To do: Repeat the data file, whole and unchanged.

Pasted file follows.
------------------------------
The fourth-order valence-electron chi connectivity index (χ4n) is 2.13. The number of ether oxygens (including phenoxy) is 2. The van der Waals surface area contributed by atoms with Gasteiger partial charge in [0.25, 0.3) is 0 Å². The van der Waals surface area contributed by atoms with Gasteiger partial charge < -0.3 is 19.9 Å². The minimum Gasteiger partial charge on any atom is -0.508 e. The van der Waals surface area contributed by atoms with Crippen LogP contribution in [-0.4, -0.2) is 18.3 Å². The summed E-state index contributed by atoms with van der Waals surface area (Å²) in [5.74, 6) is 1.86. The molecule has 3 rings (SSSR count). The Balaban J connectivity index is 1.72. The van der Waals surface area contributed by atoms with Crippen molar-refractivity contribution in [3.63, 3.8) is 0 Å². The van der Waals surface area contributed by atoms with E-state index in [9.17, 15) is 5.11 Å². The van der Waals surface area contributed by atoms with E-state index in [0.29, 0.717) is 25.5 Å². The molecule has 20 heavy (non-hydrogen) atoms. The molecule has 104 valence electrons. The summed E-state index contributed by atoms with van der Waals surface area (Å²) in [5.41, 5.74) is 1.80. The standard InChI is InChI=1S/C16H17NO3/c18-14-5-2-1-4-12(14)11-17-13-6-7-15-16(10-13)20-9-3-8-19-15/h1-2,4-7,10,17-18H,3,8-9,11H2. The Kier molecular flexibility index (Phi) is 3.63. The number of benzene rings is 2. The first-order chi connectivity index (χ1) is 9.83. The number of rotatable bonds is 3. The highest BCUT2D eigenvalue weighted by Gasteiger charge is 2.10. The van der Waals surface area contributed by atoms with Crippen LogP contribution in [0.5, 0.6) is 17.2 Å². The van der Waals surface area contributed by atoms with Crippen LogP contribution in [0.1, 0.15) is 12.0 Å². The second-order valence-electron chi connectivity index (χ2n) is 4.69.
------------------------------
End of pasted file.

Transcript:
The fourth-order valence-electron chi connectivity index (χ4n) is 2.13. The number of ether oxygens (including phenoxy) is 2. The van der Waals surface area contributed by atoms with Gasteiger partial charge in [0.25, 0.3) is 0 Å². The van der Waals surface area contributed by atoms with Gasteiger partial charge < -0.3 is 19.9 Å². The minimum Gasteiger partial charge on any atom is -0.508 e. The van der Waals surface area contributed by atoms with Crippen LogP contribution in [-0.4, -0.2) is 18.3 Å². The summed E-state index contributed by atoms with van der Waals surface area (Å²) in [5.74, 6) is 1.86. The molecule has 3 rings (SSSR count). The Balaban J connectivity index is 1.72. The van der Waals surface area contributed by atoms with Crippen molar-refractivity contribution in [3.63, 3.8) is 0 Å². The van der Waals surface area contributed by atoms with E-state index in [9.17, 15) is 5.11 Å². The van der Waals surface area contributed by atoms with E-state index in [0.29, 0.717) is 25.5 Å². The molecule has 20 heavy (non-hydrogen) atoms. The molecule has 104 valence electrons. The summed E-state index contributed by atoms with van der Waals surface area (Å²) in [5.41, 5.74) is 1.80. The standard InChI is InChI=1S/C16H17NO3/c18-14-5-2-1-4-12(14)11-17-13-6-7-15-16(10-13)20-9-3-8-19-15/h1-2,4-7,10,17-18H,3,8-9,11H2. The Kier molecular flexibility index (Phi) is 3.63. The number of benzene rings is 2. The first-order chi connectivity index (χ1) is 9.83. The number of rotatable bonds is 3. The highest BCUT2D eigenvalue weighted by Gasteiger charge is 2.10. The van der Waals surface area contributed by atoms with Crippen LogP contribution in [0.5, 0.6) is 17.2 Å². The van der Waals surface area contributed by atoms with Crippen LogP contribution in [0.1, 0.15) is 12.0 Å². The second-order valence-electron chi connectivity index (χ2n) is 4.69.